HACCP Compliance

Tips and tricks to help with your food safety compliance

Have you considered this hidden food allergen?

Many of us go to great lengths to identify and control different food allergens within our food business. We review and classify our raw materials and finished products for allergen status and we schedule production to avoid the potential for any food allergen cross contact. But have you considered what is in your staff vending machines?

The Challenge

Welcome to Week 12 of the Food Safety HACCP Challenge. This week you are required to review and assess the status of food allergens in your staff vending machines.

To complete this challenge I have included a copy of my Food Allergens in Vending Machines decision tree.  This decision tree asks you a series of questions to help determine the best level of action to take.

Food Allergens in staff vending machines

Need a risk assessment template for allergens in vending machines? Click here

Impacts of food allergens in your vending machines

Any type of food allergen can have the potential to impact your finished product and your consumers. Food allergens originating from food available in staff vending machines can find their way into your finished products through cross-contact. This can occur as easily as staff not washing their hands effectively after eating food.

Under the spotlight

Staff vending machines are definitely in the audit spotlight when it comes to allergens. This is even more so when a food business declares that they do not have a certain type of allergen on site for example peanuts. I was presented with this situation in a certification audit where the auditee declared no peanuts were present on site. After checking the staff vending machine, it was discovered that packets of peanuts and also chocolate bars that contained peanuts were available for sale.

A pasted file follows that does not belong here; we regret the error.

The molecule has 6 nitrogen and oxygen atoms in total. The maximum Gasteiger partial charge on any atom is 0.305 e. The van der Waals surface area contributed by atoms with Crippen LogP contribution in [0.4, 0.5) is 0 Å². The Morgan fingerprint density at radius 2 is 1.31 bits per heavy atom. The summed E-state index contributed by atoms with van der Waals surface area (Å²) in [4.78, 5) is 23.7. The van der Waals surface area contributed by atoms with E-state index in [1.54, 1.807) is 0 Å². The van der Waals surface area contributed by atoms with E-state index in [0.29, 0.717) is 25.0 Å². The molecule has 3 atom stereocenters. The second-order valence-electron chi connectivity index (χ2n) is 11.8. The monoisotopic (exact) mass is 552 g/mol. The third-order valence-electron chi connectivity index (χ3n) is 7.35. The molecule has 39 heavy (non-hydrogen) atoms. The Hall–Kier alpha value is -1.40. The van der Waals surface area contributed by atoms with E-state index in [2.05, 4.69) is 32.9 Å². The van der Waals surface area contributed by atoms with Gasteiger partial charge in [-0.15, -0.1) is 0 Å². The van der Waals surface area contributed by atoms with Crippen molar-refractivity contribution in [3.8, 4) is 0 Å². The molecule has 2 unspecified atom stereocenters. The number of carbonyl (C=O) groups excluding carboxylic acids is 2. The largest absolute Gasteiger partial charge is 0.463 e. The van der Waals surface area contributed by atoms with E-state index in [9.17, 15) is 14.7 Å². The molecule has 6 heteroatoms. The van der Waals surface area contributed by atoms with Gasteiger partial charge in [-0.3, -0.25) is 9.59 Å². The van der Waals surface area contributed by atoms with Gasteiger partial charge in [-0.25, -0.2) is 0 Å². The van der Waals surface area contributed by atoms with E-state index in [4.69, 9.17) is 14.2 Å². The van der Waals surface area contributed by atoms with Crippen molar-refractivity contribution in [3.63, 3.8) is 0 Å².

Educate your vending machine supplier HACCP-Mentor-Vending-Machine

If you have found during this challenge that your staff vending machine contains food items containing significant food allergens that can impact your food business, let your supplier know that you do not want these types of food onsite. A simple sign reminding the supplier of your allergen policy maybe all it takes.

Moving forward

To make sure you keep on-top of this issue, add a check of the staff vending machines for food allergens onto your regular GMP audits. If you have not already completed a risk assessment for food allergens in staff vending machine check out this template that I developed to help with this process.  A copy of the full risk assessment tool that I use for my clients is included in this template.

Leave a comment

So, how did you go with Week 12 of the #FSHChallenge? Let me know by leaving a comment below this post.

1 thought on “Have you considered this hidden food allergen?”

  1. I agree that this is a possible source of cross contact but I don’t think it involves just the vending machines. In many places the employees bring in their own food items so I think you have to consider that allergens are in your break rooms and you need procedures in place to prevent them from transferring elsewhere. i.e.
    * Employees are to wash hands after each break.
    * Employees are not to wear smocks or PPE in break rooms.
    * Employees are not to bring equipment and supplies into break room.
    * Employees are to change out beard/mustache covers after breaks.
    * Educate employees on the risks of cross contact of Allergens from all possible sources.

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